I will survive

Although as early as 1920 the Iron Guard waged anti-Semitic propaganda, which led to street violence against the Jewish population and the passing of anti-Jewish legislation from 1940, once Marshal Antonescu came to power, the Romanian state he headed bore all the responsibility for the Holocaust in Romania.

Many documentaries have been made about the Holocaust. Seventy-five years later, the greater part of the Romanian population still believes that we did not kill any Jews, let alone that we were second only to Nazi Germany in the number that were killed.

It is to the approximately 380,000 Jews killed in Romania and in the territories it controlled and to the 135,000 killed in northern Transylvania under Hungarian control that I dedicate this documentary. To them and to younger generations of Romanians who only by knowing and respecting the truth will have a genuine future.
The first time I met a survivor of the death trains was in Jassy in 2011, when I was working on a project for a French magazine. I still remember that when he began to tell me about the horrors he endured I burst into tears. I was holding my camera in front of my face to hide my tears.

It was not at all easy to see Lazar Finkelstein, a mountain of a man, recounting with tears in his eyes how the Jews were rounded up and taken to the police headquarters. The soldiers were lined up on either side of the entrance and mercilessly beat the Jews with clubs as they went into the courtyard. You had to run as fast as you could, hoping not to get hit. The lucky ones received a blow to the back. Others were hit over the head and fell to the ground lifeless.
But this “warm welcome” was nothing compared with the rain of bullets that fell on the Jews in the courtyard of the police headquarters and nothing compared with the death trains to Podul Iloaiei and Calarasi.

On 29 June, packed into freight cars in conditions worse than for cattle, many of them separated from their families, thousands of Jews lost their lives and were buried in mass graves at Podul Iloaiei and Tîrgu Frumos. The thirty-kilometre journey from Jassy to Podul Iloaiei took more than eight hours. But for the survivors the ordeal was not over. The survivors were forced to bury the dead. Then, they were either deported to Trans-Dniester or to other concentrations camps dotted around the country.
Ever since then, I have wanted to tell the story of those people, on the one hand as a testimony to the atrocities that humankind is capable of committing, and on the other hand as a symbol of the heroism and endurance of human beings.
Four years later, in 2015, I resumed work on this documentary. After Jassy came Bucharest and then Oradea.

In Bucharest, I met Miriam Bercovici, a survivor of the Djurin ghetto, in a town between the Dniester and the Bug. As part of the persecution of the Jews, first of all she was forbidden to attend school. And then it was announced that on 11 October 1941 all the Jews in Campulung Moldovenesc were to be deported. ‘Mimi’ was seventeen at the time. On the day before the deportation they were told not to take with them anything more than they could carry. ‘Well-wishing’ neighbours turned up at their door, ready to lay their hands on the belongings of those about to disappear. How nicely they spoke to them until the house remained empty! The next day, as the Jews made their way to the train station, the same ‘well-wishing’ neighbours spat at them and shouted ‘Death to the Yids!’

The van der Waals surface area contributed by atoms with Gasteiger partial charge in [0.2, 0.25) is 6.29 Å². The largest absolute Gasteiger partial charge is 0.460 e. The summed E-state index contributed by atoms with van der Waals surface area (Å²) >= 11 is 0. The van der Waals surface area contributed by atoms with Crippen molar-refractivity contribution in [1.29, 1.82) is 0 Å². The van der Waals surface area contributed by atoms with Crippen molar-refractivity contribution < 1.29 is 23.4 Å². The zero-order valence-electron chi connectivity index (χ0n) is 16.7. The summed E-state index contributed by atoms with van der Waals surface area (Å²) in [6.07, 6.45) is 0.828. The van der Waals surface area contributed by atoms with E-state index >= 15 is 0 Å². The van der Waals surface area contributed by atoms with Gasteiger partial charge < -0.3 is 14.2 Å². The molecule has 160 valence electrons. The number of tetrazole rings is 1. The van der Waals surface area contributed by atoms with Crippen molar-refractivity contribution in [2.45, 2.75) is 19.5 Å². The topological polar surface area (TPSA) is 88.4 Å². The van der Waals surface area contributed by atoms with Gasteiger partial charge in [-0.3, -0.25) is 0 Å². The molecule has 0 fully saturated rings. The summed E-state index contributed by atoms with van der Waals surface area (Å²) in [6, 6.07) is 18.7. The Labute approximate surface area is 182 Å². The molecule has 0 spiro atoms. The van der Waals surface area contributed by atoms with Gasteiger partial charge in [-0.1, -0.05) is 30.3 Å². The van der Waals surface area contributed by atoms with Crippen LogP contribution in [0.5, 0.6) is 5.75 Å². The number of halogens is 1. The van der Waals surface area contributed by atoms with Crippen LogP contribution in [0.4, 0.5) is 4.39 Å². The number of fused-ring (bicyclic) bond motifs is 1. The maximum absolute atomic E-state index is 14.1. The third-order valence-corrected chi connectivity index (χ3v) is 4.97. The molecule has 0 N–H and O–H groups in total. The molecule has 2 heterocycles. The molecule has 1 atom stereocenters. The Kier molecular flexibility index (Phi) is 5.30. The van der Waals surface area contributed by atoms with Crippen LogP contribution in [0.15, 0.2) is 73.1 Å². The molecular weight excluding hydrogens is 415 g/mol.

The journey on the death train made Miriam see how quickly people can shed their humanity in the face of imminent death. In the crowded freight cars, to sit down could mean death by suffocation. The young girls were forced to go to the toilet in full view of the boys they had grown up with. The old and sick were dying all around them and nobody could do anything. On the journey and then in the ghettos the Jews lost their grandparents before their time.

Some of the grandparents gave up the ghost so that they would not be extra mouths to feed, a burden for the rest of the family, which had to survive. The life of an entire generation perished beneath the eyes of the grandchildren. The trauma was to mark all the survivors, perhaps more so even than their own suffering.

Remembering how the Romanians treated her on the day of the deportation, Miriam, who is now ninety-two, has never been able to go back to Campulung. She tried once, but was unable to get out of the car.

Before she was deported, the young man who was courting Mimi gave her a notebook, which she turned into a diary of her hellish ordeal in Djurin. The young man also survived, but not long after returning to Romania he lost his mind.